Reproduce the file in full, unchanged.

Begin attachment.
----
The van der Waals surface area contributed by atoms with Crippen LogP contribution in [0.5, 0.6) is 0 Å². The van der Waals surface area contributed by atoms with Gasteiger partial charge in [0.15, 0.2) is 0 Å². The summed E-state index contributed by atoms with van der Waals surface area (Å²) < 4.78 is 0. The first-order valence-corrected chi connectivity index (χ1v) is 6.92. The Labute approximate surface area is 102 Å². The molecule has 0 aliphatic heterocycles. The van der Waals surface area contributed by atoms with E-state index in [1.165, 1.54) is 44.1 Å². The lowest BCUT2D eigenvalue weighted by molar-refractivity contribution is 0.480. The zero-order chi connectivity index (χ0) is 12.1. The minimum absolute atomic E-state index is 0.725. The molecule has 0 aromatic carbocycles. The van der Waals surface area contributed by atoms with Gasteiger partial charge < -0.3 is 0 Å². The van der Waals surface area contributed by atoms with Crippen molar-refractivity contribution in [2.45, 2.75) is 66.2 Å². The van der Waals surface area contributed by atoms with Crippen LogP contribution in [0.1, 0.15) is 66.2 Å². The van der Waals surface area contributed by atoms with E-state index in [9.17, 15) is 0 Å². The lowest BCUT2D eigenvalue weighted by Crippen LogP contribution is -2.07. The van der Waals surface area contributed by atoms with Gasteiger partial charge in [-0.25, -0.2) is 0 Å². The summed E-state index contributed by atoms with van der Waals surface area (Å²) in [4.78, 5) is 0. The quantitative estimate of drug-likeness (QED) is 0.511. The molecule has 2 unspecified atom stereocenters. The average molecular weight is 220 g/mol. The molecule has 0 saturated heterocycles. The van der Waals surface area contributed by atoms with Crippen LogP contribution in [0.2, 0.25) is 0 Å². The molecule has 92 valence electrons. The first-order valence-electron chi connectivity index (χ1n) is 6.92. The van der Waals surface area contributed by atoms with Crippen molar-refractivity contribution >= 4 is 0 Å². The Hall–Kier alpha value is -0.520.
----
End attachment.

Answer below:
The van der Waals surface area contributed by atoms with Crippen LogP contribution in [0.5, 0.6) is 0 Å². The van der Waals surface area contributed by atoms with Gasteiger partial charge in [0.15, 0.2) is 0 Å². The summed E-state index contributed by atoms with van der Waals surface area (Å²) < 4.78 is 0. The first-order valence-corrected chi connectivity index (χ1v) is 6.92. The Labute approximate surface area is 102 Å². The molecule has 0 aliphatic heterocycles. The van der Waals surface area contributed by atoms with E-state index in [1.165, 1.54) is 44.1 Å². The lowest BCUT2D eigenvalue weighted by molar-refractivity contribution is 0.480. The zero-order chi connectivity index (χ0) is 12.1. The minimum absolute atomic E-state index is 0.725. The molecule has 0 aromatic carbocycles. The van der Waals surface area contributed by atoms with Gasteiger partial charge < -0.3 is 0 Å². The van der Waals surface area contributed by atoms with Crippen molar-refractivity contribution in [2.45, 2.75) is 66.2 Å². The van der Waals surface area contributed by atoms with Crippen LogP contribution in [0.1, 0.15) is 66.2 Å². The van der Waals surface area contributed by atoms with E-state index in [9.17, 15) is 0 Å². The lowest BCUT2D eigenvalue weighted by Crippen LogP contribution is -2.07. The van der Waals surface area contributed by atoms with Gasteiger partial charge in [-0.25, -0.2) is 0 Å². The summed E-state index contributed by atoms with van der Waals surface area (Å²) in [4.78, 5) is 0. The quantitative estimate of drug-likeness (QED) is 0.511. The molecule has 2 unspecified atom stereocenters. The average molecular weight is 220 g/mol. The molecule has 0 saturated heterocycles. The van der Waals surface area contributed by atoms with Crippen LogP contribution in [0.2, 0.25) is 0 Å². The molecule has 92 valence electrons. The first-order valence-electron chi connectivity index (χ1n) is 6.92. The van der Waals surface area contributed by atoms with Crippen molar-refractivity contribution >= 4 is 0 Å². The Hall–Kier alpha value is -0.520.